Table 1

Summary of GEO cohort characteristics

 

GSE17705

GSE6532-C

n

230

132

LN Positive

91

59 % DMFS at 10 years

89

70 % DMFS at 10 years

LN Negative

139

85 % DMFS at 10 years

43

75 % DMFS at 10 years

Age

NR

61

Age Range

NR

40–88

Distant Metastasis at 10 years (n)

62

33

Overall 10 year DMFS

58.7 %

71.1 %

Location

MD Anderson, US

Guy’s Hosptial, UK, John Radcliffe Hospital, UK & Uppsala University Hospital, Sweden

Submission Group

Hatzis, Nuvera Biosciences, Woburn Mass

Loi et al., Institut Jules Bordet, Belgium

Affymetrix Chip

U133.A

U133.A & U133.2

NR-Not Reported

GSE17705 was used as a training cohort for feature discovery in the generation of the Ellen signature and comprises Affymetrix U133A chip microarray expression data from 230 ER+/HER2- primary breast cancers, ~40 % of which were LN+. Two additional independent cohorts, GSE6532-A and GSE6532-2, were combined (GSE6532-C) and used to examine the Oncotype DX and Prosigna assays, and to validate the Ellen signature derived from the training cohort. The GSE6532-C cohort contained Affymetrix U133A and U133 Plus 2.0 microarray expression data from 132 ER+/HER2- primary tumours, ~67 % of the patients were lymph node positive. Specific demographic information for GSE17705 and GSE6532 can be found on the GEO website and in previously published reports [19, 20].

Data preparation

To extract the data from these cohorts, the raw intensity files (.CEL) comprising each dataset were downloaded and normalized using the Robust Multichip Algorithm (RMA) [23, 24] to generate a single intensity value for each probeset, using GenePattern (Broad Institute, Cambridge, Massachusetts). This preprocessing method has also been shown to yield concordance with qRT-PCR values and has been used in similar studies [24, 25]. Intensity was standardized using a Z score, where probe intensity was averaged among all samples and subtracted from the probe intensity from a single sample, which was then divided by the standard deviation of the probe intensities. Several other peer reviewed articles refer to a similar method to mimic qRT-PCR based assays using microarray gene expression data [25].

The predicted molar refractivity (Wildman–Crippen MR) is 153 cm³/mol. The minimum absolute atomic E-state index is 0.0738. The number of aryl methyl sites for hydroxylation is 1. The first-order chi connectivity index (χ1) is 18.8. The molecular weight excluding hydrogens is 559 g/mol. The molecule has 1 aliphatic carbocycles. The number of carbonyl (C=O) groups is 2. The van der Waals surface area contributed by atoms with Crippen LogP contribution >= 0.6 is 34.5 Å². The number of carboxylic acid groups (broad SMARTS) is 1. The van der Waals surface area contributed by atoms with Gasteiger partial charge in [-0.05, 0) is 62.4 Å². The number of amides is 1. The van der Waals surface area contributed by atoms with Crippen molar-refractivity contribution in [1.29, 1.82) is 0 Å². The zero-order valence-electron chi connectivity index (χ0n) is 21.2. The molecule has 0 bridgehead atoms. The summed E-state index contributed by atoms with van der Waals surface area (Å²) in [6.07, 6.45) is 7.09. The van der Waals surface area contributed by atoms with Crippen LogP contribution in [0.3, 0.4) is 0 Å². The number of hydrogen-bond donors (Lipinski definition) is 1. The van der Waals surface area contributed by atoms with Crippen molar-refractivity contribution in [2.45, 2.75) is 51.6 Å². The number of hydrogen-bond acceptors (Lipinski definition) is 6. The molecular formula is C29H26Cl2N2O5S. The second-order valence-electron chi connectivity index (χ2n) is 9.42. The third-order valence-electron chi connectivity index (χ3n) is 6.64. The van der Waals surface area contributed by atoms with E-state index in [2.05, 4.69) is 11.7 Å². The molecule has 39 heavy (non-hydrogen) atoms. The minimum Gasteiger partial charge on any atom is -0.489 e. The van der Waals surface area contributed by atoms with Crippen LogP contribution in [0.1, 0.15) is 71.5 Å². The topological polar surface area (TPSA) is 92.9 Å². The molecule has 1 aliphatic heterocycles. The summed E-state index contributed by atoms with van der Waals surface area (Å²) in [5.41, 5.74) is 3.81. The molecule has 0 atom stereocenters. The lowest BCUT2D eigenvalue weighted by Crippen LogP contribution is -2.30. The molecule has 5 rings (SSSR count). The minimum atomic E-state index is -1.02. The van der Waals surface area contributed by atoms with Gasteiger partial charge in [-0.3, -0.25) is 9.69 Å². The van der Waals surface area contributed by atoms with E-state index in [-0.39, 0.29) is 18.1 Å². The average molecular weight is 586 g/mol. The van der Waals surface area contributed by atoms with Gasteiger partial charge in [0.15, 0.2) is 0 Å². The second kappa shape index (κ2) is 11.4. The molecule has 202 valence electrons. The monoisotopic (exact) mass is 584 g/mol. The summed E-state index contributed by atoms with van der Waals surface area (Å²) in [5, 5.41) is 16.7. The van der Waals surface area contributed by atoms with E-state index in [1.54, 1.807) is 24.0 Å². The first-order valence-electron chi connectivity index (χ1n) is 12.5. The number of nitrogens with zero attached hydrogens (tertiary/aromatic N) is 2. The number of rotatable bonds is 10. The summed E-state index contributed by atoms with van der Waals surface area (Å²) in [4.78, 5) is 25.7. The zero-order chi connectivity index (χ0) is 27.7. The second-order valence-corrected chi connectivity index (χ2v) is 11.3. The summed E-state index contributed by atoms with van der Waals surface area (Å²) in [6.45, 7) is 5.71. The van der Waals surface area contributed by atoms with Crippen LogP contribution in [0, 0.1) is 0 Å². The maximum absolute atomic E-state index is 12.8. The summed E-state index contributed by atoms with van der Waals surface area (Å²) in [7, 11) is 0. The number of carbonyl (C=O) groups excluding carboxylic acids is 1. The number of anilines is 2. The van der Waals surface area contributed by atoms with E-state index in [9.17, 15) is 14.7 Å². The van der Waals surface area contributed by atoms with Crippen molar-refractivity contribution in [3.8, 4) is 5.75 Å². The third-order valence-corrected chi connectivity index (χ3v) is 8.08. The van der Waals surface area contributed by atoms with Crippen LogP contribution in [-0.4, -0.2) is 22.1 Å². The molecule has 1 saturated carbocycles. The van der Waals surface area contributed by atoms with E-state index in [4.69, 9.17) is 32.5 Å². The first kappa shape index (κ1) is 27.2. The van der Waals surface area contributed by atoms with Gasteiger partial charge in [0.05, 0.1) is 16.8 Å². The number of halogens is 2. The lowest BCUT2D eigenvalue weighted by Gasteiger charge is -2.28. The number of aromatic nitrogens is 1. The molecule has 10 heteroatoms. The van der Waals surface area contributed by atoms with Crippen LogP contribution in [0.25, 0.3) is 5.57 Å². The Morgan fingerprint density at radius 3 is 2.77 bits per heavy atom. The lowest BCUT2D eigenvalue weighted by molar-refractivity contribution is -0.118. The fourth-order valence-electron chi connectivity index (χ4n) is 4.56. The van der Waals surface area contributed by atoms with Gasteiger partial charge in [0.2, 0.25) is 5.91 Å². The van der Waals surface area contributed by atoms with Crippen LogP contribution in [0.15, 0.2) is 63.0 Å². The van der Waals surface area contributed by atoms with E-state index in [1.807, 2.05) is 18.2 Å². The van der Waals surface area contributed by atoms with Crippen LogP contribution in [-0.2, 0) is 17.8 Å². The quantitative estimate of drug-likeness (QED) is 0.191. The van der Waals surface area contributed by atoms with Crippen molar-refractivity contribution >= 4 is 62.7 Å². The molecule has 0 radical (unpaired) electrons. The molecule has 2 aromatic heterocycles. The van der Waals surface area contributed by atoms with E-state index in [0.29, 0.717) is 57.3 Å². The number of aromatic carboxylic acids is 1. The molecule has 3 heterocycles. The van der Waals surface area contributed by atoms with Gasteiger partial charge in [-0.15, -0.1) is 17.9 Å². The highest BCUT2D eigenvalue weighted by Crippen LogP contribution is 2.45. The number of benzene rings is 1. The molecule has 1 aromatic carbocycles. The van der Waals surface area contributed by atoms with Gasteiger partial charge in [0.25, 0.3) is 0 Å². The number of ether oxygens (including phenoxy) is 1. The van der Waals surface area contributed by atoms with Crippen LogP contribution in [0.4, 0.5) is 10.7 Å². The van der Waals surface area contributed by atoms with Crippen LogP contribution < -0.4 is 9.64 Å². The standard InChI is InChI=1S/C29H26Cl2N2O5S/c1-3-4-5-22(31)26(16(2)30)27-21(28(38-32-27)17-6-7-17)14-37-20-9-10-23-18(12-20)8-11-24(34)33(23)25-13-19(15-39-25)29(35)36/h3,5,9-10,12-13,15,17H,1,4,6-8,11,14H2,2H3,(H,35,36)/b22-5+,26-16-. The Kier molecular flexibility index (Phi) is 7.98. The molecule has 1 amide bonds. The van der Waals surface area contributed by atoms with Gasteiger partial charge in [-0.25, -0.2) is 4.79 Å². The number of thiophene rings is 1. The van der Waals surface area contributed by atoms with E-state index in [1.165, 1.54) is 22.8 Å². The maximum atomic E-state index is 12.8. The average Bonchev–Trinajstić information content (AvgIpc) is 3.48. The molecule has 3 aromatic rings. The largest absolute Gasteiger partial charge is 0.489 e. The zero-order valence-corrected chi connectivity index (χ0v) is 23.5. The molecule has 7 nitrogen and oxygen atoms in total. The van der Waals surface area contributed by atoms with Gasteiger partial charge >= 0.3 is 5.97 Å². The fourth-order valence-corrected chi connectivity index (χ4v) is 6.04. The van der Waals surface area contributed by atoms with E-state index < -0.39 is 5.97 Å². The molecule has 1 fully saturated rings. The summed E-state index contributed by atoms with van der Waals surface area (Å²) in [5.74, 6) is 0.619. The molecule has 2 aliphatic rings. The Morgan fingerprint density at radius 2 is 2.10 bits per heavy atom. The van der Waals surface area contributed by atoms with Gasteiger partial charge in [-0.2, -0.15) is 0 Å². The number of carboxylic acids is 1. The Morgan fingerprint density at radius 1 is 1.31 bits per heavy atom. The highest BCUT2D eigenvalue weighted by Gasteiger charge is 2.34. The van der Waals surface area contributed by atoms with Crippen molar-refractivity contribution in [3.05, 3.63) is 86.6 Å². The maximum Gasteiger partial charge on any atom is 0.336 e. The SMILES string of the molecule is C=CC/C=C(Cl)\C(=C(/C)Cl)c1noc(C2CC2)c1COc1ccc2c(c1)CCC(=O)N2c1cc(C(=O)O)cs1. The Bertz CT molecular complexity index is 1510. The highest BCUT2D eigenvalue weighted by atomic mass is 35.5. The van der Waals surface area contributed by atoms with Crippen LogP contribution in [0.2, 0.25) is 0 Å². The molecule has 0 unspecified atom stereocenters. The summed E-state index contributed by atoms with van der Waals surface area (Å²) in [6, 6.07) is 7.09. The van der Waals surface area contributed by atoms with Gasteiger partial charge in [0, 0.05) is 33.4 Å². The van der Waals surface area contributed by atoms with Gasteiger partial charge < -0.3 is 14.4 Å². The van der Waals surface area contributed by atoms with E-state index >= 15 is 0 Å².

Oncotype DX analysis

To simulate the Oncotype DX assay, only probesets corresponding to the prognostic genes comprising the Oncotype DX gene list were selected. The Oncotype DX recurrence score (RS) is calculated by taking a modified weighted average for each functionally distinct group of genes, which were then combined [17]. The use of ACTB, GAPDH, and TFRC transcripts was excluded as data had been initially normalized using RMA. It is important to note that the range of recurrence scores differs between qRT-PCR (quantitative Real Time-Polymerase Chain Reaction) (RS are greater than 0) and expression microarray platforms (RS normally distributed around zero), as qRT-PCR data distribution is cumulative and microarray data is continuous.

Prosigna analysis

To simulate the Prosigna assay, expression values from only the available (n = 45) Affymetrix probe sets corresponding to the 50 Prosigna genes were used. Six genes (ANLN, CDCA1, CXXC5, FOXC1, TMEM45B, UBE2T) from the Prosigna assay, representing both pro- and anti-tumour functions were excluded from the analysis because probesets representing these genes were not represented on the Affymetrix chips. Standardized expression microarray values were used, in place of Nanostring nCounter expression data. The risk of recurrence (ROR) score was calculated using the Spearman correlation of prognostic gene expression to predetermined coefficients relating to the expected expression of each gene based on the intrinsic molecular subtypes as described [18].

Signature performance